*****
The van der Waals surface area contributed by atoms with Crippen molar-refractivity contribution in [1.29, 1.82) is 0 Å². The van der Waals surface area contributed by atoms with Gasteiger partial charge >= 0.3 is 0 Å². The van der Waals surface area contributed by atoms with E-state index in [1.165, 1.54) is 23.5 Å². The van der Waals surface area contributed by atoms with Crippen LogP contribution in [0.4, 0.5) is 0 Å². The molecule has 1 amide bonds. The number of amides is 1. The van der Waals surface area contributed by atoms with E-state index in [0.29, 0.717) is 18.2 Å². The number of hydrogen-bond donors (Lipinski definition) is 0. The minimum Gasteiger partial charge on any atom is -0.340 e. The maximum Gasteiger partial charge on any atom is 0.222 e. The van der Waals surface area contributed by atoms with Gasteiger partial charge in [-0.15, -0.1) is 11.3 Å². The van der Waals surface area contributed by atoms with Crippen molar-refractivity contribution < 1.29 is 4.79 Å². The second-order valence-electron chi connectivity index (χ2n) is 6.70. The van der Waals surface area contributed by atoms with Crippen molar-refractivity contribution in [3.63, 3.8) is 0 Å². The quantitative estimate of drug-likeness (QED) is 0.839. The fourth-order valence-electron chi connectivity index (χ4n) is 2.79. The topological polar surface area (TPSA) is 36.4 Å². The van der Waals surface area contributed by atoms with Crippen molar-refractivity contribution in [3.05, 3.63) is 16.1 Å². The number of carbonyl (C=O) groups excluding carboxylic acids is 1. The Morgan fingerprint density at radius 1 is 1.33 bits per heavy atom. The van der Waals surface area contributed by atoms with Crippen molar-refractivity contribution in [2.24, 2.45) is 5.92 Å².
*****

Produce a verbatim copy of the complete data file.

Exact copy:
The van der Waals surface area contributed by atoms with Crippen molar-refractivity contribution in [1.29, 1.82) is 0 Å². The van der Waals surface area contributed by atoms with Gasteiger partial charge >= 0.3 is 0 Å². The van der Waals surface area contributed by atoms with E-state index in [1.165, 1.54) is 23.5 Å². The van der Waals surface area contributed by atoms with Crippen LogP contribution in [0.4, 0.5) is 0 Å². The molecule has 1 amide bonds. The number of amides is 1. The van der Waals surface area contributed by atoms with E-state index in [0.29, 0.717) is 18.2 Å². The number of hydrogen-bond donors (Lipinski definition) is 0. The minimum Gasteiger partial charge on any atom is -0.340 e. The maximum Gasteiger partial charge on any atom is 0.222 e. The van der Waals surface area contributed by atoms with Gasteiger partial charge in [-0.15, -0.1) is 11.3 Å². The van der Waals surface area contributed by atoms with Crippen molar-refractivity contribution < 1.29 is 4.79 Å². The second-order valence-electron chi connectivity index (χ2n) is 6.70. The van der Waals surface area contributed by atoms with Crippen molar-refractivity contribution in [3.63, 3.8) is 0 Å². The quantitative estimate of drug-likeness (QED) is 0.839. The fourth-order valence-electron chi connectivity index (χ4n) is 2.79. The topological polar surface area (TPSA) is 36.4 Å². The van der Waals surface area contributed by atoms with Crippen molar-refractivity contribution in [3.05, 3.63) is 16.1 Å². The number of carbonyl (C=O) groups excluding carboxylic acids is 1. The Morgan fingerprint density at radius 1 is 1.33 bits per heavy atom. The van der Waals surface area contributed by atoms with Crippen molar-refractivity contribution in [2.24, 2.45) is 5.92 Å².